Saturday, April 6, 2019

New Biography: The Flamboyant Tale Of King Liu Duan Of Jiaoxi

Emperor Jing (r. 157-141 BCE) and the concubine Lady Cheng had three sons named Liu Yu, Liu Fei and Liu Duan. All three brothers were quickly appointed as kings after their father’s ascendance to the throne. Liu Yu and Liu Fei were given kingdoms in 155 BCE and Liu Duan followed close behind with his appointment as the King of Jiaoxi in 154 BCE. Lady Cheng’s sons were generally well behaved when it came to respecting the authority of the emperors—they never rebelled and they had largely tranquil reigns. Liu Yu and Liu Fei both died after twenty-five or twenty-six years of rule, which had been tame and peacefully absent of drama. Liu Duan, however, who lived to rule twice as long as his brothers, quickly became the oddball of the family.
Liu Duan set up his regime in Jiaoxi like any other king. He hired an entourage of ministers and attendants to help govern his kingdom, and he also took in several concubines who would hopefully provide him with an heir to the kingdom. Yet, Liu Duan and his ministers quickly began to feud. The main point of dissent, according to Han historian Sima Qian (c. 145-90 BCE), was the relationship between the king and his concubines—or lack thereof. Apparently, Liu Duan was strictly homosexual and used every trick in the book to avoid time with his palace women. His favorite ploy was to plead illness, a tactic that allowed him to escape his concubines for months at a time.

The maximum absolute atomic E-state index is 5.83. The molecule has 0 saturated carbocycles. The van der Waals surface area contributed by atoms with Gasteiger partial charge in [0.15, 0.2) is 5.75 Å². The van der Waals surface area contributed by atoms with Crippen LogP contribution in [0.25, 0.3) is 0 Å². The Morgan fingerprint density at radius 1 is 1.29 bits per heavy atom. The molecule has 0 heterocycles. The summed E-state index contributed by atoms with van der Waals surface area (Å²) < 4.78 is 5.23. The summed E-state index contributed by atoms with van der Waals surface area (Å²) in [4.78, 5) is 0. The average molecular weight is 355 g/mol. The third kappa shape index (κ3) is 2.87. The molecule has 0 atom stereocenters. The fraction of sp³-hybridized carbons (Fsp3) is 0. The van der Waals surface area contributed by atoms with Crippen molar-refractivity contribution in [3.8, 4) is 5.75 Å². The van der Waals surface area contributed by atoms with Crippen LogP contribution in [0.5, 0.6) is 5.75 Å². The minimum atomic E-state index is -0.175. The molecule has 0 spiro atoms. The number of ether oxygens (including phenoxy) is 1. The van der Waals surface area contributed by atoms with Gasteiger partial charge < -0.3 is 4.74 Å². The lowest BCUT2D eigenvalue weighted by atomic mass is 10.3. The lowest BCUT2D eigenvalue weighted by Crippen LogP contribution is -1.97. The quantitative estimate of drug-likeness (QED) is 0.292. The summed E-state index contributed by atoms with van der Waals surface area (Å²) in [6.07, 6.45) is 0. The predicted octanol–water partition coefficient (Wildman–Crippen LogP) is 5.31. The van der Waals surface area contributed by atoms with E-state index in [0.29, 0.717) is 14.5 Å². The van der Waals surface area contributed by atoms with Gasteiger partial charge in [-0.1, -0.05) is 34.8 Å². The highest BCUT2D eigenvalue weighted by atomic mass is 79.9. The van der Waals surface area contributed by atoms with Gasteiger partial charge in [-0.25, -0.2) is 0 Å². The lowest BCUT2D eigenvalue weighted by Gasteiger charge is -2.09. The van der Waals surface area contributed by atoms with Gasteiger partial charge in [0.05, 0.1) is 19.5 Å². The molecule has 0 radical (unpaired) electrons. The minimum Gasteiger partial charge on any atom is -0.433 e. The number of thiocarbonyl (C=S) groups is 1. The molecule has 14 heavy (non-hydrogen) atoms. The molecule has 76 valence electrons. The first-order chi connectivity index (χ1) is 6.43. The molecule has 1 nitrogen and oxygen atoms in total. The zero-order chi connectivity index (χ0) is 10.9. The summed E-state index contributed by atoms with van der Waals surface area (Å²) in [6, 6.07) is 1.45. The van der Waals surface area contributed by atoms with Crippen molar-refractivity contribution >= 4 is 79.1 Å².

Continue reading about the interesting life of King Liu Duan, HERE.

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